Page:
I wasn't too worried about them - after all the numbers weren't increasing - it was just odd to see them appear on a previous clean machine. I've always felt that in general they are Not A Good Thing to have and a sign that something odd may be happening.
      Pete

        All Zombie process are are child processes that have exited, but their parent hasn't called wait() yet to see what the child's return code was. They don't consume any resources except a process table entry.

        When the child exits/dies, the parent gets sent SIGCHLD to notify it. If it doesn't call wait() in that signal handler, the child stays a zombie until wait() is called. If you haven't defined a signal handler, the default action will be to leave it as a zombie - after all, how does the OS know that you're not going to want that return code later?

        Library calls like system() do the wait() for you. popen doesn't. That's what close FH is effectively doing on a popen'ed filehandle.

Re: mod_perl and lazy zombies
by dirthurts (Hermit) on Jun 08, 2001 at 11:21 UTC
    Would calling local on the filehandle do any good?

    Like so:

    local (*RPC); open(RPC,"/bin/rpcinfo -p foo|") or die ... while(<RPC>) { # do something with the output }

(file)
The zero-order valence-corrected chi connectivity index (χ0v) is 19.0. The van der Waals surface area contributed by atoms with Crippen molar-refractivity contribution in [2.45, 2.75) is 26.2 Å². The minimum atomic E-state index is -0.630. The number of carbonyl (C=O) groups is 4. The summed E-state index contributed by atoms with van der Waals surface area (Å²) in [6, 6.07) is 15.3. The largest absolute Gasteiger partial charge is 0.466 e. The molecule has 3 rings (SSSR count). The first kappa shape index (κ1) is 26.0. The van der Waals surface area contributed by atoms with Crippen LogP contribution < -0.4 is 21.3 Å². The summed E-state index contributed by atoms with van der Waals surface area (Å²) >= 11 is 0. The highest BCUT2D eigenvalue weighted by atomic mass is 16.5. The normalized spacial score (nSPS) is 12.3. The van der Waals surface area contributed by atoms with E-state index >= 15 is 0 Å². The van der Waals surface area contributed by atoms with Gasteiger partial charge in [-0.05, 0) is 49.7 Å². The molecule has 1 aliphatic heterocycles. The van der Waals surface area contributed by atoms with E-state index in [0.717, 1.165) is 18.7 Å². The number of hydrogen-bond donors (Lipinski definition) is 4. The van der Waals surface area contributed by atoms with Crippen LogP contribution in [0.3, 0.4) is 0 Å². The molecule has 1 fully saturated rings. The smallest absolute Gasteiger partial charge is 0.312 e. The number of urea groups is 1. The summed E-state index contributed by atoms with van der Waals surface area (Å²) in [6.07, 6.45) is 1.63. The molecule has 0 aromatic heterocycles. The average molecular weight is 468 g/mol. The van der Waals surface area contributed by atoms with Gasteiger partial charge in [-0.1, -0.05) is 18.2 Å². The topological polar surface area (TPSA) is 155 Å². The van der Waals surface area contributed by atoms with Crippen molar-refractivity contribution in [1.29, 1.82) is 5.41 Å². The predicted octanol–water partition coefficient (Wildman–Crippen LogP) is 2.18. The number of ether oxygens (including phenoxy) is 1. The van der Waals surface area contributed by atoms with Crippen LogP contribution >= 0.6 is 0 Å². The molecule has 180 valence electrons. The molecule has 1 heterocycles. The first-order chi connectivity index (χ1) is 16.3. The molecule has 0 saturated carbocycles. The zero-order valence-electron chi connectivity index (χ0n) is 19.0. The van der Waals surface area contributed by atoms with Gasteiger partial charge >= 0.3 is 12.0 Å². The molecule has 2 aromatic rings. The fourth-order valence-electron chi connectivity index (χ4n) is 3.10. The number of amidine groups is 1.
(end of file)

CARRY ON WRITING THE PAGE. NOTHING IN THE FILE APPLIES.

No - I tried it and the zombies appear. Even though it is now local because I'm running under mod_perl the local variable stays in existance because there has been no exit from the enclosing block.
      Pete
        so :
        { local(*RPC); #... }
        should be ok ? Perhaps it's the same than using IO::File. Anyway, I prefer the second solution : IO::File :)
(Odud): mod_perl and lazy zombies - a summary
by Odud (Pilgrim) on Jun 08, 2001 at 17:15 UTC
    To be brief - yes this is what you would expect to happen. Because the open creates the filehandle and it isn't closed and because mod_perl is keeping the code loaded it doesn't disappear - so the children (i.e. the processes needed to provide the data) aren't reaped and so become zombies.

    So the answer in this case is not to be lazy (or sloppy) and do an explicit close.

    The number of zombies doesn't grow for ever - what you seem to get is (number of httpd processes X number of open calls). In my case this was 9 calls X 4 processes hence my concern at sudenly seing 36 zombies appear.
    Subsequent reuse of each process seems to kill off the existing zombies belonging to the process and then create a replacement set.

    If you read the (massive) mod_perl guide it does tell you to do this - but in my haste I didn't spot it.

    Thanks for all the (analysis|help|advice)

    Odud